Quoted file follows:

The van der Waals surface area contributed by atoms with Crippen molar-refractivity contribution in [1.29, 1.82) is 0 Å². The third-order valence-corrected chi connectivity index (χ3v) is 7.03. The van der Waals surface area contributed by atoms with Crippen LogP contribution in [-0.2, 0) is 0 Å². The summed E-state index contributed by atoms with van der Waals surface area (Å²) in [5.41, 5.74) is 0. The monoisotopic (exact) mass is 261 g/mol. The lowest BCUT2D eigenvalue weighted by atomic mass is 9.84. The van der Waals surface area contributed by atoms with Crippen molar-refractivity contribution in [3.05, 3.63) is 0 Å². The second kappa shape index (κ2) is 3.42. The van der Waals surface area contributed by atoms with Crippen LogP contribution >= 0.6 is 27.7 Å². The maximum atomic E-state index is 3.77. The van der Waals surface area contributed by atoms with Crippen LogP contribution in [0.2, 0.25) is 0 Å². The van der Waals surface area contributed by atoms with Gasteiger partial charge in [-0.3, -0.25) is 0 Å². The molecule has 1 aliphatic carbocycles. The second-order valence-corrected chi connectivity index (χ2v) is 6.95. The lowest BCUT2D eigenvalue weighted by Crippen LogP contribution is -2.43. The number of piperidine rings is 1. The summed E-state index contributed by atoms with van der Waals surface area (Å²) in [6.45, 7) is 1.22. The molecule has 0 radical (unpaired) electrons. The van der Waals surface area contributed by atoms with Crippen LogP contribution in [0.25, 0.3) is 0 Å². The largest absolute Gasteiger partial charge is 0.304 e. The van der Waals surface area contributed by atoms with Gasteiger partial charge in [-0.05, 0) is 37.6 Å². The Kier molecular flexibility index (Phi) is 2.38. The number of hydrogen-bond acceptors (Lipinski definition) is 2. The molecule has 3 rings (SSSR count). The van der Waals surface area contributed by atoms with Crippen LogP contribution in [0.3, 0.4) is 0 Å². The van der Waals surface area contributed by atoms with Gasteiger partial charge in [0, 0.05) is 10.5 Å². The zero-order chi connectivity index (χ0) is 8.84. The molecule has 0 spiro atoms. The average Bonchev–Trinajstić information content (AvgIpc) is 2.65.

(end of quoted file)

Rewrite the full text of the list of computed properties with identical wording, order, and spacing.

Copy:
The van der Waals surface area contributed by atoms with Crippen molar-refractivity contribution in [1.29, 1.82) is 0 Å². The third-order valence-corrected chi connectivity index (χ3v) is 7.03. The van der Waals surface area contributed by atoms with Crippen LogP contribution in [-0.2, 0) is 0 Å². The summed E-state index contributed by atoms with van der Waals surface area (Å²) in [5.41, 5.74) is 0. The monoisotopic (exact) mass is 261 g/mol. The lowest BCUT2D eigenvalue weighted by atomic mass is 9.84. The van der Waals surface area contributed by atoms with Crippen molar-refractivity contribution in [3.05, 3.63) is 0 Å². The second kappa shape index (κ2) is 3.42. The van der Waals surface area contributed by atoms with Crippen LogP contribution >= 0.6 is 27.7 Å². The maximum atomic E-state index is 3.77. The van der Waals surface area contributed by atoms with Crippen LogP contribution in [0.2, 0.25) is 0 Å². The van der Waals surface area contributed by atoms with Gasteiger partial charge in [-0.3, -0.25) is 0 Å². The molecule has 1 aliphatic carbocycles. The second-order valence-corrected chi connectivity index (χ2v) is 6.95. The lowest BCUT2D eigenvalue weighted by Crippen LogP contribution is -2.43. The number of piperidine rings is 1. The summed E-state index contributed by atoms with van der Waals surface area (Å²) in [6.45, 7) is 1.22. The molecule has 0 radical (unpaired) electrons. The van der Waals surface area contributed by atoms with Crippen LogP contribution in [0.25, 0.3) is 0 Å². The largest absolute Gasteiger partial charge is 0.304 e. The van der Waals surface area contributed by atoms with Gasteiger partial charge in [-0.05, 0) is 37.6 Å². The Kier molecular flexibility index (Phi) is 2.38. The number of hydrogen-bond acceptors (Lipinski definition) is 2. The molecule has 3 rings (SSSR count). The van der Waals surface area contributed by atoms with Crippen LogP contribution in [0.3, 0.4) is 0 Å². The van der Waals surface area contributed by atoms with Gasteiger partial charge in [0, 0.05) is 10.5 Å². The zero-order chi connectivity index (χ0) is 8.84. The molecule has 0 spiro atoms. The average Bonchev–Trinajstić information content (AvgIpc) is 2.65.